Bill Cobb last year founded a nonprofit called Redeemed that helps support ex-offenders, and this summer started a campaign, #freetovote, that aims to register 20,000 ex-offenders in Philadelphia, reports Philly.com. Pennsylvania has among the nation’s most progressive voting laws: Virtually anyone who isn’t currently incarcerated for a felony conviction can cast a ballot. Getting out that vote – even in a year when Pennsylvania is considered a key battleground – is another matter. “Traditionally there isn’t a significant investment in getting these people out to the polls,” Cobb said. “Many of us believe the politicians are not interested in having these people vote, because it makes it difficult to manage the outcome of the election.” After all, a committeeman can’t hand a sample ballot to an inmate voting absentee from jail.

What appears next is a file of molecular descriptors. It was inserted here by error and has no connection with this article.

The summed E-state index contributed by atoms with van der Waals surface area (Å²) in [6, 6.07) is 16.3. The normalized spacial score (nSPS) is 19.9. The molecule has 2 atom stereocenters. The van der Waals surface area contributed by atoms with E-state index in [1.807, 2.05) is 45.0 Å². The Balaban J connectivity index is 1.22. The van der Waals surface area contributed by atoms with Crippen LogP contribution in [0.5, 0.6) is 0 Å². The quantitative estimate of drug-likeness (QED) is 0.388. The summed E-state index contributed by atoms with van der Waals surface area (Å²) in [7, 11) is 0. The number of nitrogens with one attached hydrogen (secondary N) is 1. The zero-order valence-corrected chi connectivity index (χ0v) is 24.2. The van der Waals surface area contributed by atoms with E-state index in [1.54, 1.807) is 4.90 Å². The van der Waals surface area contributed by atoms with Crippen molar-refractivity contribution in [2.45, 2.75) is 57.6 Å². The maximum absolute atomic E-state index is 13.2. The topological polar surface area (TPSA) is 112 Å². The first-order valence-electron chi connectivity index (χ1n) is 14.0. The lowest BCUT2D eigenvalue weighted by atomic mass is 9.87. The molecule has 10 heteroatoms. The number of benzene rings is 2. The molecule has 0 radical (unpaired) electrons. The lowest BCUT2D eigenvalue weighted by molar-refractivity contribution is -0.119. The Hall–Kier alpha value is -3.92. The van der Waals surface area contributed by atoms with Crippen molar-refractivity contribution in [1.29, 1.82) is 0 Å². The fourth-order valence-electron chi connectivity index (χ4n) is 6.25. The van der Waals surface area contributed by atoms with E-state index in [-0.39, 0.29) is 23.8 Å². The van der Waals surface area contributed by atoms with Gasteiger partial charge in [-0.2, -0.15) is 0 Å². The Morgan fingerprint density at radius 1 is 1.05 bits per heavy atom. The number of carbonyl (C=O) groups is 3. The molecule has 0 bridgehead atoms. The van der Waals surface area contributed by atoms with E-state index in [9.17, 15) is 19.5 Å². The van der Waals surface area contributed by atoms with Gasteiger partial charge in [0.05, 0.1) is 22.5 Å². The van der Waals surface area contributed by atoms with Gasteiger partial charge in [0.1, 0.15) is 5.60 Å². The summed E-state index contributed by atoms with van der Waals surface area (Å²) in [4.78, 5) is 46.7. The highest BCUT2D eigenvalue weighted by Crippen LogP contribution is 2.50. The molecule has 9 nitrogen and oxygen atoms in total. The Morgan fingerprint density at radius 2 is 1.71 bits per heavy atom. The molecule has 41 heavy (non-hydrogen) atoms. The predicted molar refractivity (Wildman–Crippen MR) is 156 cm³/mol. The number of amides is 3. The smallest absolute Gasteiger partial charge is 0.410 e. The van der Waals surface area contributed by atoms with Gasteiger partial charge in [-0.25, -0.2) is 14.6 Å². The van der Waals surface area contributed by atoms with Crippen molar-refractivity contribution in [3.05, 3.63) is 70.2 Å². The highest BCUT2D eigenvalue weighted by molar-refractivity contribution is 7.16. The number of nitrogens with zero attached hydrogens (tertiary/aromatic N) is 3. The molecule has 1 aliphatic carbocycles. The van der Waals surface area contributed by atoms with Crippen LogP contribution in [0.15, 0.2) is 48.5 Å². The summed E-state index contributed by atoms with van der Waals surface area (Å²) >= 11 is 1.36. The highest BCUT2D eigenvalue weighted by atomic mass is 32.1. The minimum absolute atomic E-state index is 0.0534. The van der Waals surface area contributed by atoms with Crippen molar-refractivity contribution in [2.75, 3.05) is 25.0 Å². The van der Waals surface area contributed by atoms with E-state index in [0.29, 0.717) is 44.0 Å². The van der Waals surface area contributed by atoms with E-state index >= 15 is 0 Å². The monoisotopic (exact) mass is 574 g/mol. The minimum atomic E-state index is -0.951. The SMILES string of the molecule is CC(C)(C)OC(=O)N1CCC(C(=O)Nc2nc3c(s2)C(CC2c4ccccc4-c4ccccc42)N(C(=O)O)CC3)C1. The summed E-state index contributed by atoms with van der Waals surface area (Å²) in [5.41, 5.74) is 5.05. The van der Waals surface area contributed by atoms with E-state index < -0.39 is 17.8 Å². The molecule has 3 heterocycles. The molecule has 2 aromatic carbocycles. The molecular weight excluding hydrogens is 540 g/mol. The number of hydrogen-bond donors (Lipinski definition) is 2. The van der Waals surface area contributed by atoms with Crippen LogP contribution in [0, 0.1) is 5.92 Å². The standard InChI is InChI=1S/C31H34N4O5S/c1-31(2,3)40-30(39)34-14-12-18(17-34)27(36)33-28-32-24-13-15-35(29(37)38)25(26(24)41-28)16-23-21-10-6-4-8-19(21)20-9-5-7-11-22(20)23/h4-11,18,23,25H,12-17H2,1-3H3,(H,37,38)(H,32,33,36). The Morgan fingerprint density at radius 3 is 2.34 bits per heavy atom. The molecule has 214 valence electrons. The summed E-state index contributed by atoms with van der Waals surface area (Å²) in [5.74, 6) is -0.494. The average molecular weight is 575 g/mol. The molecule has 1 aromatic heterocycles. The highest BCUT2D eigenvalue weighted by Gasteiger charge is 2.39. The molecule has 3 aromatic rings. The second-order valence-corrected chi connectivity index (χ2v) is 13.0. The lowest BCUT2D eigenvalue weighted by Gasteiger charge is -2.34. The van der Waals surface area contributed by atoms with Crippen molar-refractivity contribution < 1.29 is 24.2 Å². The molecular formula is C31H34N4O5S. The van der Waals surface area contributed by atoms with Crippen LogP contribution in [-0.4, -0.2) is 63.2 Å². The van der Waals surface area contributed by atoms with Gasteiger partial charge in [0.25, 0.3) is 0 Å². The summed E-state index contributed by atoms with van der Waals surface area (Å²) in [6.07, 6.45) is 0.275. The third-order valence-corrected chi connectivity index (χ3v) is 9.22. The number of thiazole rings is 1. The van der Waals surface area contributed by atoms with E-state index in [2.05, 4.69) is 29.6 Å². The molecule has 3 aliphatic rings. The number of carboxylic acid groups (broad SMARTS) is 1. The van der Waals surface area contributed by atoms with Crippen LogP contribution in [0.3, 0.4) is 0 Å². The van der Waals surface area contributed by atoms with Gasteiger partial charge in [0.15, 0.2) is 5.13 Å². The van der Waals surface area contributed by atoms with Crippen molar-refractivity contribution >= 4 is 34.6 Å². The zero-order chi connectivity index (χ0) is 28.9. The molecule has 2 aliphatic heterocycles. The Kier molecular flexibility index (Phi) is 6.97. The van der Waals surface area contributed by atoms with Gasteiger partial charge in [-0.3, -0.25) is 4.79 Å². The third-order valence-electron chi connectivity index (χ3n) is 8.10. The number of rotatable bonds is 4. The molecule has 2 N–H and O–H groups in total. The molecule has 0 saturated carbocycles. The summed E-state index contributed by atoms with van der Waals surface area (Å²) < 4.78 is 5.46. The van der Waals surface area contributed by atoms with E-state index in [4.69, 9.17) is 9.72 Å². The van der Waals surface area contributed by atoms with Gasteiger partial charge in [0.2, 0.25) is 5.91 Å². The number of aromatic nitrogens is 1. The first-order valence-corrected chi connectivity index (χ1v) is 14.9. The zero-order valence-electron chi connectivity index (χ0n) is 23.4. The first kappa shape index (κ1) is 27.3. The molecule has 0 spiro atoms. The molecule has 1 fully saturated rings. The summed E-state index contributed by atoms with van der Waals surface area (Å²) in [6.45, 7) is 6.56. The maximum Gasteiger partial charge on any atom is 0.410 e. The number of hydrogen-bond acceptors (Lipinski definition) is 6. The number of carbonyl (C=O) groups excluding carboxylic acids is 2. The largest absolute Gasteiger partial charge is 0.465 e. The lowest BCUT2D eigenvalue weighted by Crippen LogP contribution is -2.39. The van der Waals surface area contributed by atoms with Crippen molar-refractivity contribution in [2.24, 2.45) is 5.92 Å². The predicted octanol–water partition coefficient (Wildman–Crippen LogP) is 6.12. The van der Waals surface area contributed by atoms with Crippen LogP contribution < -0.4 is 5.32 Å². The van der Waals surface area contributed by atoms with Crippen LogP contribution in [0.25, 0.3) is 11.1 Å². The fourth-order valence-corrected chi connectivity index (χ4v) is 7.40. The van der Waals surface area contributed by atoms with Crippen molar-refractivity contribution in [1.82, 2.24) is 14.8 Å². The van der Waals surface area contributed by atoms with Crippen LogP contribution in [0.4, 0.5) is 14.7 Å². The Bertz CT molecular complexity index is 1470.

It’s a battle fought piecemeal every presidential election. Voter education falls to groups like the American Civil Liberties Union and the Pennsylvania Prison Society, as well as correctional authorities. The state Department of Corrections has identified 6,000 inmates (out of 50,000 statewide) who are incarcerated on misdemeanors and therefore are eligible to vote, and counseled them individually on voter registration and absentee voting. The Philadelphia Department of Prisons selected a public relations firm, GNCPR, to visit each city facility a few times, to provide voter-registration and absentee-ballot information to 10 to 20 block representatives at a time, who would then relay the information to other inmates.